In this third article of the series analyzing the Hymn Proposal [HP], I will look at some of the hymns of the blue Psalter [PH] that have been drastically changed in the HP. The title of the cover page of the HP is: “The Hymn Proposal presented by The Psalter Hymnal Revision Committee of the United Reformed Churches of North America July 2010.” What follows is an examination of some of the major revisions proposed.
One song that has been completely rewritten is “Our Father, Clothed with Majesty.” Only about thirty-five of the original 400 words are the same in both the PH and the HP and/or appear in the same place within the same verse. Compare verse 4:
In the following list, the title of the song is not given, only the page numbers. The list gives some of the lines where one theological/Biblical word has been changed for another. Please note that this is not nearly a comprehensive list of such changes within the HP.
In the section below, the three columns [A B C] tally the approximate number of changes per song. It is sometimes difficult to categorize each change specifically, since often a phrase change becomes an actual sentence change due to the nature of songs and poetic writing. Below each column is the page number and title of the song; then the approximate number of changes per song per category. In brackets after each song is one example of each change, with the original words of the PH in italics and the words of the HP following the = sign. Comments and/or questions by the writer regarding some of the changes are in bold.
A words B phrases C sentences
385 “Tis Not That I Did Choose Thee 95 A 39 B 4–7 C 4–7
There are about 100 words in the entire song; more than a third of them are changed
B [before Thee=above You] C [’Twas sovereign mercy called me=Unless Your grace had called me]
Why change mercy to grace? Is grace more biblical than mercy? Why eliminate this wonderful word: sovereign?
432 I Greet Thee Who My Sure… 89 A 66 B 5–7 C 7–9
B [upon Thy promise free=on every promise, Lord] C [Our hope is in no other save in Thee=Our hope is founded on Your holy Word]
The PH words put the emphasis on the fact that God is our hope. That is so true. The HP words declare that hope is founded on God’s Word. That is also true. But why change the meaning and emphasis in the song?
332 My Soul Doth Magnify the Lord 119 A 49 B 3–4 C 5–7
B [to me=for me] C [And smote the rich with poverty=but empty sent the rich away]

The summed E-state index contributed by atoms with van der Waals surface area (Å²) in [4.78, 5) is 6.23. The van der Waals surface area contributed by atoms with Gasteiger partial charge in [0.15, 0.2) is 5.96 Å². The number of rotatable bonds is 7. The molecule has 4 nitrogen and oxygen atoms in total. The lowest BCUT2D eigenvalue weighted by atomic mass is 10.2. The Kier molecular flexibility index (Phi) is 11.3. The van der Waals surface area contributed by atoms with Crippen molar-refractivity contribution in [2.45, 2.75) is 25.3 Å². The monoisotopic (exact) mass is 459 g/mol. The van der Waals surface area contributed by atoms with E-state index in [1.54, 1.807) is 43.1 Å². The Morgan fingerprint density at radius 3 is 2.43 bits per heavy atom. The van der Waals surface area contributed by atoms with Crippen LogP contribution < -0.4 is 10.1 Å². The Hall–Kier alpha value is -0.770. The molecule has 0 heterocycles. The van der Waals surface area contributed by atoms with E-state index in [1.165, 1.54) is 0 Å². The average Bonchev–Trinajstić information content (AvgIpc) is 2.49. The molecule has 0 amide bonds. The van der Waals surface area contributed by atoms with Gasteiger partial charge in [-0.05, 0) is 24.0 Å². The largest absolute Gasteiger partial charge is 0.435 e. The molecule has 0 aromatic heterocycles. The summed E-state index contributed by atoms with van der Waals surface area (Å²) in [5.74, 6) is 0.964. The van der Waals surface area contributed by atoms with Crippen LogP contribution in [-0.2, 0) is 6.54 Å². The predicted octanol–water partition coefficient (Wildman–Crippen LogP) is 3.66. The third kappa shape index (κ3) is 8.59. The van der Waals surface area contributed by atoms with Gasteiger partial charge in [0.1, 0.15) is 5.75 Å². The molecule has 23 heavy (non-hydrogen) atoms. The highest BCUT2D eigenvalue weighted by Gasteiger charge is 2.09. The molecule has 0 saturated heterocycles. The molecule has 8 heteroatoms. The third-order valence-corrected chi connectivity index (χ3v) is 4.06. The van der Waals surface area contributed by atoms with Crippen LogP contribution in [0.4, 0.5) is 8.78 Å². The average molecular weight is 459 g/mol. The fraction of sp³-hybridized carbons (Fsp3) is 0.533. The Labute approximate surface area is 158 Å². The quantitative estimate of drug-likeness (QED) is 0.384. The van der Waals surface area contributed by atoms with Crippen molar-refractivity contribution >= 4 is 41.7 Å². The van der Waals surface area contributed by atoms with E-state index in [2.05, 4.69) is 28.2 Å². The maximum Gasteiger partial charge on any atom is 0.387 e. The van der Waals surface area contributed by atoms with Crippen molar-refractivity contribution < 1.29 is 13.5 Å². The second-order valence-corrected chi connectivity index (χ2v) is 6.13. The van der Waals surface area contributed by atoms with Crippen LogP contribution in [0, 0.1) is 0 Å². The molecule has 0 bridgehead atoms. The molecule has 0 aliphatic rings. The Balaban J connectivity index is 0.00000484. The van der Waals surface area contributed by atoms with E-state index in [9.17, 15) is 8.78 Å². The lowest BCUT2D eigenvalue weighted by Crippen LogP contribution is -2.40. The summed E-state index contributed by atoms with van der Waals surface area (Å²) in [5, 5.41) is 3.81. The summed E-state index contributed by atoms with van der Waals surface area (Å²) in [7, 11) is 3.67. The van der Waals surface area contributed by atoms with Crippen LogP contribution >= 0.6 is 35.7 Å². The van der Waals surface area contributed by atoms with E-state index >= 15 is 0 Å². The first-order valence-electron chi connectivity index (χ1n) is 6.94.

334 Now May Thy Servant, Lord 120 A 50% This song has only two verses; the entire second verse has been changed; it is no longer recognizable.
347 Thine Arm O Lord in Days of Old 130 A 50 B 6–7 C 5
B [great Deliverer=mighty healer] C [Give wisdom’s heavenly lore=Your healing wisdom pour]
The Bible clearly teaches that God is our great Deliverer. We know He is our Healer. But why must the Name Deliverer be eliminated? God often speaks of the fact that He saved His people with His arm; that is what we sing with the words of this PH song. But the HP uses the words Your hands. Why the substitution?
474 Hours and Days and Years 75 A 113 B 6 C 10–14
B [our fatherland=everlasting peace] C [Faithful will our God remain=God our Father will remain]
The PH words stress that our God remains faithful, which is so comforting to God’s people. The HP words mean that God is eternal. That is true. But why is it necessary to take away the emphasis re God’s faithfulness as per the PH song? Note: the third verse is completely rewritten, and most of the second and fourth verses.
369 Hail, Thou Once Despised Jesus 159 A 63 B C 10
C [Thou didst free salvation bring=hope and joy and peace to bring]
Jesus did bring free salvation to us. What a wondrous fact, stressed by the PH words. So why change those words? Yes, Of course He did bring hope, joy and peace. They are included in His free salvation. Why delete free salvation in the song when God clearly teaches that concept?
464 Christian, Dost Thou See Them 215 A 6 B 5–7 C 8
C [Christian, dost thou see them=Christian do you struggle]
Note: all three stanzas begin with questions; the questions of the HP song are totally different from those in the PH.
481 O Perfect Love 225 A 55 B 4–6 C 4–9
B [O perfect Love=O gracious Lord] C [Lowly we kneel=we humbly come]
471 Jerusalem the Golden 258 A 58 B 5–7 C 5–7
B [The pastures of the blessed=where tree of life and healing] C [Who art, with God the Father and Spirit ever blest=where Father, Son, and Spirit are worshiped evermore]
Many times the Bible speaks of the pastures where God feeds His people. That concept is contained in the PH song, but taken out in the HP. Nor does the HP call God’s people the blessed. The Bible commands the people of God to bless the Lord. It also tells us to worship Him. Does the change of words in the HP song imply that it is better for God to be worshiped than to be blest?
I will end this article by asking some general questions:
When word and/or phrase and/or sentence changes are made, will those changes edify us when we will sing these songs? Were those changes made because the PH songs are not biblical and so require such significant changes? However, if the original words in the PH songs are indeed biblical and Reformed, should there be all these changes? Do the many and major changes within the HP, such as the changes presented in this article, make the HP far more biblically correct and theologically sound than the PH? Will the HP be much more God-glorifying than is the PH?
I encourage you to ask your consistory to participate in the process of sending feedback through your classis to the HP committee. It is my sincere prayer that our Synod will thoroughly examine the HP before a decision is made regarding it.
Mrs. Sheila Ypma is a graduate of Dordt College and former school teacher. She is a member of the Trinity Reformed Church (URC) in Lethbridge, Alberta.